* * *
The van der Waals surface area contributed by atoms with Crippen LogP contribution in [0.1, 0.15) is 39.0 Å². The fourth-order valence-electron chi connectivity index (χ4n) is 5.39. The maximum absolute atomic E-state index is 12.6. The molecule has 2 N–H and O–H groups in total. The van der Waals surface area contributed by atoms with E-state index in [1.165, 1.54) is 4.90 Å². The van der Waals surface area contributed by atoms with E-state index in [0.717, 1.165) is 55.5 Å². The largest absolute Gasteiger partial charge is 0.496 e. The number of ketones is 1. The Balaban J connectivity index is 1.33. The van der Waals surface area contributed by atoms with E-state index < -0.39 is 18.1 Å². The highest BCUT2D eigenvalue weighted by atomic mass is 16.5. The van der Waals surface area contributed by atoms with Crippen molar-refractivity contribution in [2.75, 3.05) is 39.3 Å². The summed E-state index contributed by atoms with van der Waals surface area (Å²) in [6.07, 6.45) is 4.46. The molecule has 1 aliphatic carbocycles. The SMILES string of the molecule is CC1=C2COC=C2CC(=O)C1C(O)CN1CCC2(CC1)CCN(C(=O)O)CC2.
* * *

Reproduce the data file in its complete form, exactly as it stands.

The van der Waals surface area contributed by atoms with Crippen LogP contribution in [0.1, 0.15) is 39.0 Å². The fourth-order valence-electron chi connectivity index (χ4n) is 5.39. The maximum absolute atomic E-state index is 12.6. The molecule has 2 N–H and O–H groups in total. The van der Waals surface area contributed by atoms with E-state index in [1.165, 1.54) is 4.90 Å². The van der Waals surface area contributed by atoms with E-state index in [0.717, 1.165) is 55.5 Å². The largest absolute Gasteiger partial charge is 0.496 e. The number of ketones is 1. The Balaban J connectivity index is 1.33. The van der Waals surface area contributed by atoms with E-state index < -0.39 is 18.1 Å². The highest BCUT2D eigenvalue weighted by atomic mass is 16.5. The van der Waals surface area contributed by atoms with Crippen molar-refractivity contribution in [2.75, 3.05) is 39.3 Å². The summed E-state index contributed by atoms with van der Waals surface area (Å²) in [6.07, 6.45) is 4.46. The molecule has 1 aliphatic carbocycles. The SMILES string of the molecule is CC1=C2COC=C2CC(=O)C1C(O)CN1CCC2(CC1)CCN(C(=O)O)CC2.